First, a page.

PAQR3 expression is altered in insulin-resistant conditions, and Paqr3 ablation increases insulin sensitivity.
We next investigated the expression level of PAQR3 in obese and insulin-resistant mice either induced by high-fat diet (HFD) or caused by genetic deletion of leptin (ob/ob mice). The mRNA level of PAQR3 was elevated in the livers of both HFD and ob/ob mice (Fig. 9A and B). In addition, the mRNA level of PAQR3 was increased in glucosamine-induced insulin-resistant hepatocytes (Fig. 9C). These data, therefore, indicate that the expression level of PAQR3 is associated with the development of insulin resistance.
We also analyzed whether PAQR3 is implicated in the modulation of insulin sensitivity in vivo. The body weight and glucose tolerance test of the mice (at 12 weeks of age) were not significantly altered by Paqr3 deletion (Fig. 9D and E). However, the insulin sensitivity, as determined by insulin tolerance test, was apparently elevated by Paqr3 deletion (Fig. 9F), thus providing additional in vivo evidence that PAQR3 is implicated in the modulation of insulin signaling.
Subcellular compartmentalization is now recognized as a means to fine-tune intracellular signal transduction. For example, Ras proteins are spatially and temporally trafficked within cells, depending on the extracellular stimuli and cellular context (29). Compartmentalized signaling controls the intensity of signaling output and modulates cell function by altering the distribution and/or sequestration of signaling molecules. Specifically, distinct subcellular partitioning of endogenous subunits of PI3K has been reported. The p110β subunit localizes to the nucleus, and such localization is required for p110β to implement its effect on cell survival (30); similarly, Golgi-localized p110δ is crucial for its regulation of tumor necrosis factor trafficking and secretion (31). In contrast, the subcellular compartmentalization of the p110α subunit has proved elusive despite its principal role within the PI3K family in mediating insulin signaling (10–12).
In this study, we report a previously unrecognized mode of spatial regulation of p110α by PAQR3, a transmembrane protein specifically localized in the Golgi apparatus (17). Through its interaction with p110α, PAQR3 sequesters p110α to the Golgi apparatus, thereby reducing insulin-induced, p110α-mediated signaling. Based on immunostaining, under basal conditions, endogenous p110α was mainly localized in three areas: the cytosol, Golgi apparatus, and nucleus (Fig. 2A). It is reasonable to assume that only the cytosol-localized p110α is available to participate in IR-mediated PI3K signaling on the PM. Hence, we evaluated the relative partitioning of p110α between the Golgi and cytosol as an indication of the potential contribution of PAQR3-mediated Golgi compartmentalization of p110α to p110α-mediated signaling. We found that the presence or absence of PAQR3 can clearly change the balance between cytosolic and Golgi-localized p110α. Knockdown of PAQR3 in HEK293T cells increased cytosolic p110α (Fig. 2A). Concomitantly, the Golgi-localized p110α was reduced by PAQR3 knockdown (Fig. 2A). Using the data in HEK293T cells as a calculation reference, complete deletion of Paqr3 would deplete all Golgi-localized p110α and result in a change of cytosolic p110α from 73 to 100%, leading to a 37% net increase in cytosolic p110α available for its signaling. Consistently, ablation of Paqr3 leads to an ∼20–50% increase in PIP3 production and PI3K activity (Fig. 3B–D), ∼30–50% increase in insulin signaling, as judged by insulin-stimulated phosphorylation of AKT and GSK3β (Figs. 5 and 6), and ∼30–40% elevation in insulin-stimulated GLUT4 translocation to the cell surface and glucose uptake (Fig. 7). Based on these data, we propose that PAQR3-mediated alteration in p110α compartmentalization may contribute to an ∼30–50% change in insulin-stimulated PI3K activity in the liver and skeletal muscle.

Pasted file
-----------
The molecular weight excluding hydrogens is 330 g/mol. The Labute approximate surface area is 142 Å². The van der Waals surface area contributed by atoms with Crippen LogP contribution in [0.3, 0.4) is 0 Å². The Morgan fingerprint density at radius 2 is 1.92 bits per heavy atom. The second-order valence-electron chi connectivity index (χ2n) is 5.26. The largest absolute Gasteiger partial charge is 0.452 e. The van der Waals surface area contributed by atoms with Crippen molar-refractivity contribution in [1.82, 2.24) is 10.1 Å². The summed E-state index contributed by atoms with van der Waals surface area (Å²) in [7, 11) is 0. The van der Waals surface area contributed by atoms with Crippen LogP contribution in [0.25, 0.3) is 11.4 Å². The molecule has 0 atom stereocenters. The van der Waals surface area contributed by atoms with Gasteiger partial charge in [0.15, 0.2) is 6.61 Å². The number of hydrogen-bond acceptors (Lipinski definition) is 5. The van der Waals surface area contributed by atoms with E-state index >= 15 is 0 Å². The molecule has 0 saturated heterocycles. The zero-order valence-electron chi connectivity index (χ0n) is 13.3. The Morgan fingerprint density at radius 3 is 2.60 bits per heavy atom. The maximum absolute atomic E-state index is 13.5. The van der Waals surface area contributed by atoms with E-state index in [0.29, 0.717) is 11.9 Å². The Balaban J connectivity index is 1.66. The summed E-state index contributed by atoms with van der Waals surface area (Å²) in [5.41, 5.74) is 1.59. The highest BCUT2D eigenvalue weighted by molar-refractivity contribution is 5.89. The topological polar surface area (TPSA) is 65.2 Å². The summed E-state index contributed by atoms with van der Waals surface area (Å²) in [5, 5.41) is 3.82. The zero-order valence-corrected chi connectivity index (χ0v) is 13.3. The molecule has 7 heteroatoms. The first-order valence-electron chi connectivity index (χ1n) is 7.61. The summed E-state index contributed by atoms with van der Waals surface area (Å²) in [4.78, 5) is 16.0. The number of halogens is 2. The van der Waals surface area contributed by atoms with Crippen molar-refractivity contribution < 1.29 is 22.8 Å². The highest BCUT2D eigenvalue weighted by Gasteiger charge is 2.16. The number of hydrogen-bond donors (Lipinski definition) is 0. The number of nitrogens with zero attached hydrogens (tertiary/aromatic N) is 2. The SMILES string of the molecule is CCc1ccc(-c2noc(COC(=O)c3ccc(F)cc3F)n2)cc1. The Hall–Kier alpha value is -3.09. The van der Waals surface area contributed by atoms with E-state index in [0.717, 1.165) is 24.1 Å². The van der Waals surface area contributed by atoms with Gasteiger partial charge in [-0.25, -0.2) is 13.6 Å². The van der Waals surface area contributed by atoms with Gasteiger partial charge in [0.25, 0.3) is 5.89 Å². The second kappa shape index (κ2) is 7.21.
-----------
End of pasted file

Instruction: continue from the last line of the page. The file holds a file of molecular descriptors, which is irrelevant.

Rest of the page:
In highlighting the important contribution of PAQR3 to p110α-mediated signaling, this immunolocalization was complemented by our biochemical analysis using purified, isolated Golgi fractions, where Golgi localization of endogenous p110α was abrogated by Paqr3 ablation (Fig. 2C). Consistently, the relative distribution of p110α in the cytosolic and membranous fractions is altered by the expression level of PAQR3 (Fig. 2D and E). Most importantly, deletion of Paqr3 leads to an increase in insulin-stimulated PI3K activity and PIP3 production in hepatocytes (Fig. 3B–D). On the other hand, overexpression of PAQR3 reduces insulin-stimulated PI3K activity and PIP3 production (Fig. 3E and F). Collectively, these data provide compelling evidence that PAQR3 is able to regulate the compartmentalization and activity of p110α.